The haori is a men’s garment typically worn over a kimono. Unlike the kimono, it is not secured by an obi, but by thin chords. Although it began as a piece worn by only men, geishas began wearing them over their kimonos in the 17th century to show that they could be as skilled in the arts as men. In the 19th century, the garment became a vessel to show the man’s family crest at special occasions, as seen on this haori on the chest, center back, and sleeves.
The inner lining is the most elaborate part of this piece. In the Edo period, Japanese commoners weren’t allowed to wear elaborate clothing, so they hid the beautiful silk designs on the inside of their garments. The pictorial section on the lining is woven silk and metallic threads. The image has two sections in fan shapes that show a mountain and two men that appear to be hunting or farming. The bottom left corner shows a tent-like structure with a different crest on it.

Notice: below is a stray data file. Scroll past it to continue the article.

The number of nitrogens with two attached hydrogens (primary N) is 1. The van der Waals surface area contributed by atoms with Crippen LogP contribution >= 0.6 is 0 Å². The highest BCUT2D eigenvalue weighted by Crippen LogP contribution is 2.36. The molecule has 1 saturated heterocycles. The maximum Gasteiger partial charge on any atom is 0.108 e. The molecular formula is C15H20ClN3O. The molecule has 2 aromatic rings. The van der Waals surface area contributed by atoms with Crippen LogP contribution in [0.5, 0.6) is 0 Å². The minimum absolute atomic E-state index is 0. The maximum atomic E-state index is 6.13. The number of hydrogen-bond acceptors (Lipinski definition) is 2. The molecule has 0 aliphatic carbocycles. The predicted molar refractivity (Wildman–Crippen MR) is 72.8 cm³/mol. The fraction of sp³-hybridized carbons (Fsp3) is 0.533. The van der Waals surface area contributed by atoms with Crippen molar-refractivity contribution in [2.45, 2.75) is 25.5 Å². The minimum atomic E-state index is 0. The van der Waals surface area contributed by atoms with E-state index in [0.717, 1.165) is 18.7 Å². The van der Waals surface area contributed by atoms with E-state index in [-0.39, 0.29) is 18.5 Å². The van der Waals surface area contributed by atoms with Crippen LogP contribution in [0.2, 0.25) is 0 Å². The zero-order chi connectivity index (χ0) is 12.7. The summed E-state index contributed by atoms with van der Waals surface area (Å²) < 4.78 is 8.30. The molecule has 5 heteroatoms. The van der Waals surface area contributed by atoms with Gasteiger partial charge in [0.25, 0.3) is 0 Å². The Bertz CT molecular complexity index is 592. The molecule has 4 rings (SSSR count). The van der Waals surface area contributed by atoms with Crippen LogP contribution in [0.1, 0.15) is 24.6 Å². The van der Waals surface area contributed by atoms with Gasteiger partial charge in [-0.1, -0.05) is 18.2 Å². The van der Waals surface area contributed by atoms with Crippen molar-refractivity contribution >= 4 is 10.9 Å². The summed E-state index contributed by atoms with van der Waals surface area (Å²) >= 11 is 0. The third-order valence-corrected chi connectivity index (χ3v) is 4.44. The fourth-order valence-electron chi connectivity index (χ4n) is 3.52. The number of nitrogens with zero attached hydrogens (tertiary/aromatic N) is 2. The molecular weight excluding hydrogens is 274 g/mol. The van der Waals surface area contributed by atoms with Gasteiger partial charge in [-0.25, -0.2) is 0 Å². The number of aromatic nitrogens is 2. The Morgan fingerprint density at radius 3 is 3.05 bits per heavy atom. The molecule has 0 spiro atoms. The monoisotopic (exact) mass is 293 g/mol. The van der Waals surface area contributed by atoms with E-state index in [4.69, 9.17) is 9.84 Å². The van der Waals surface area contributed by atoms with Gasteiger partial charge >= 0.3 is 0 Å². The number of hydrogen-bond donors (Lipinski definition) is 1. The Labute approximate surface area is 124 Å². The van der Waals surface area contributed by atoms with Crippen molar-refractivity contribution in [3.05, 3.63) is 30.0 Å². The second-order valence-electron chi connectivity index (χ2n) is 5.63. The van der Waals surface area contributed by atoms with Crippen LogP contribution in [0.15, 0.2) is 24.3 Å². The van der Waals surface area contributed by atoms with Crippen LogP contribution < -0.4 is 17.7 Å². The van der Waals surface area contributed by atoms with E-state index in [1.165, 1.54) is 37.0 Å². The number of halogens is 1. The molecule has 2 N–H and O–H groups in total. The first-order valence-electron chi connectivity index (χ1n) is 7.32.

Circa: Early 20th Century
Dimensions: 51" sleeve to sleeve, 40" length
Inventory number: WR2854